The researcher has gone through several literatures that have been already in market regarding cyber security and e-commerce. From those, researcher came to know that, the Corporations should recognize that these unwanted threats to their online businesses have planned implications to their upcoming business growth and take correct actions to make sure that these threats are eliminated or considerably abridged so that user self-assurance in the Internet as an option means of shopping is maintained(Smith, Alan, 2004). These oppose measures, coined as cyber safety, have been created to guarantee the security of customer privacy and data and permit for an untroubled shopping practice. There is requirement for the improvement of models that will allow corporations to learn the effects of cyber-crime on online customer confidence and to oppose through leveraging the profit linked with the most modern upgrading in cyber security. With these two faces of e-commerce impacting the customer, corporations have to ensure that the security actions taken will finally triumph to guarantee that user will continue to use the Internet to fulfill their shopping requirements.
The question arises, then, as to what factors actually affect the formation of trust in online environments, a question tackled by Salo and Karjaluoto in their attempt to create a conceptual framework or model that categorizes both external and internal elements affecting the formation of trust among users. This integrative trust model may well be something that e-commerce entities (including government and education) can apply in their quest for client buy-in to e-services.
But of course security and attitudes towards security have multiple focal points, and it would be unfair to focus on the consumer/client aspect to the exclusion of other stakeholders. Thus McFadzean et al. offer a corrective by investigating how organizational directors and boards perceive information security and how this perception influences the development of their information security strategy. Directors are often neglected in studies of online security, yet it seems only natural that their attitudes substantially determine how their organizations respond to online security.
To summarize, the evidence shows a strong link between online shopping and the cybercrime on e-commerce. It is an issue not only for financial institutions and e-commerce, but also for e-government, educational institutions and individuals at all levels. Underpinning the success of the internet is the confidence of hundreds of millions of individual users across the globe. But there is a growing perception, fuelled by media reports, that the internet is insecure and unsafe. Just take a look at your own online behavior – who has not engaged in online banking, ordered books and music from Amazon.com, supplied credit card numbers via email, sent book manuscripts by email, and so on? When this is set against the rate of change and innovation, and the difficulty of keeping pace with the latest technology, the risk to public confidence is clear.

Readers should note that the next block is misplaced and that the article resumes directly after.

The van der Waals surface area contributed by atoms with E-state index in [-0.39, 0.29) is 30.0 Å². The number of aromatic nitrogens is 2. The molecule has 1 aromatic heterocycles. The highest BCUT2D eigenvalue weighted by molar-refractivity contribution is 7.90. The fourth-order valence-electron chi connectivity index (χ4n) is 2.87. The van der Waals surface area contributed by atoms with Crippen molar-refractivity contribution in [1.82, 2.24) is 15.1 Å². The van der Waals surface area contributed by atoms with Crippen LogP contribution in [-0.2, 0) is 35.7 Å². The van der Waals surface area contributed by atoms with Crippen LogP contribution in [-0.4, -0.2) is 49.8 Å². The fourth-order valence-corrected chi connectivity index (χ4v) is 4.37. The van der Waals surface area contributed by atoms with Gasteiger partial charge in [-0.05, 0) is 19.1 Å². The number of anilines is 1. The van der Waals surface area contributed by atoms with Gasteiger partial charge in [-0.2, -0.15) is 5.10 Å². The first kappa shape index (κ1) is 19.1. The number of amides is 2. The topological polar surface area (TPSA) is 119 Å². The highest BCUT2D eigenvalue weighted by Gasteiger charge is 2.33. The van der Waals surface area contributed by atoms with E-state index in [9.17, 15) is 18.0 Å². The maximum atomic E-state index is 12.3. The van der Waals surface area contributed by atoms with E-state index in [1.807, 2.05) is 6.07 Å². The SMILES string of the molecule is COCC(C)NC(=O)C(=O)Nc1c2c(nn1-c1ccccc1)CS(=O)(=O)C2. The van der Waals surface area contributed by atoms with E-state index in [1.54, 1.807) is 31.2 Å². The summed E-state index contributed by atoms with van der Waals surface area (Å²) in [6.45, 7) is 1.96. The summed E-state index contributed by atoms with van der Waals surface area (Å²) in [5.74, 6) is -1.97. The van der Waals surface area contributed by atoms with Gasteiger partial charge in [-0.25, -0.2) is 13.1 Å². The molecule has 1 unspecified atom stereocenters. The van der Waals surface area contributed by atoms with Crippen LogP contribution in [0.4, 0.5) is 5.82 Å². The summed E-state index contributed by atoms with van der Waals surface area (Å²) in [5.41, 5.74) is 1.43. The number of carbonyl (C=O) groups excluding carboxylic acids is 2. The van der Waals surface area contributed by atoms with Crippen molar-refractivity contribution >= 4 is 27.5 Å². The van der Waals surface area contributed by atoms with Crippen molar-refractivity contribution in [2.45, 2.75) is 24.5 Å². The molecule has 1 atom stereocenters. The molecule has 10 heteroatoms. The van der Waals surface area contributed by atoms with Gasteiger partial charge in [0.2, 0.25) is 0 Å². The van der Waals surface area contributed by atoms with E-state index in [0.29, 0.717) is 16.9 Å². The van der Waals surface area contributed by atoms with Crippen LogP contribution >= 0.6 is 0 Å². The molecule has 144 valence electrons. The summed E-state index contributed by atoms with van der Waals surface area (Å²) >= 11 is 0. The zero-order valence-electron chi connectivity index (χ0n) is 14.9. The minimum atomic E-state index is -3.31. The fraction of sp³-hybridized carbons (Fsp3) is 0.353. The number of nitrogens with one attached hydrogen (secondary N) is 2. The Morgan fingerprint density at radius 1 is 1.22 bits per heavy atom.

The above mentioned authors have covered almost all parts of the things related to business cyber-crime, but there are some niches that they were not able to cover. To identify those targets and find out a solution for those problems are the main challenges in this dissertation. The researcher has found that these authors haven’t covered the comparison of several e-commerce websites and the researcher get into a conclusion that, it has provided a good research gap for his area of research. This dissertation will critically analyze the issues associated with cybercrime on E-Commerce by the comparing different E-commerce websites. This relates the problems for law enforcement agencies in tackling this rising problem. While going through the above literatures, the researcher found that before these issues can be addressed, it is essential to grasp some fundamental background concepts. One among them is that the Corporations should realize that these threats to their online businesses have strategic implications to their business future and take proper measures to ensure that these threats are eliminated or significantly reduced so that consumer confidence in the Internet as an alternative means of shopping is maintained. The counter measures, coined as cyber security, have been developed to ensure the safety of consumer privacy and information and allow for a carefree shopping experience. With these two facets of e-commerce impacting the online consumer, corporations must ensure that the security measures taken will ultimately prevail to assure that consumers will continue to use the Internet to satisfy their shopping needs. On this basis, the following research methodology is designed to address the objectives of the study.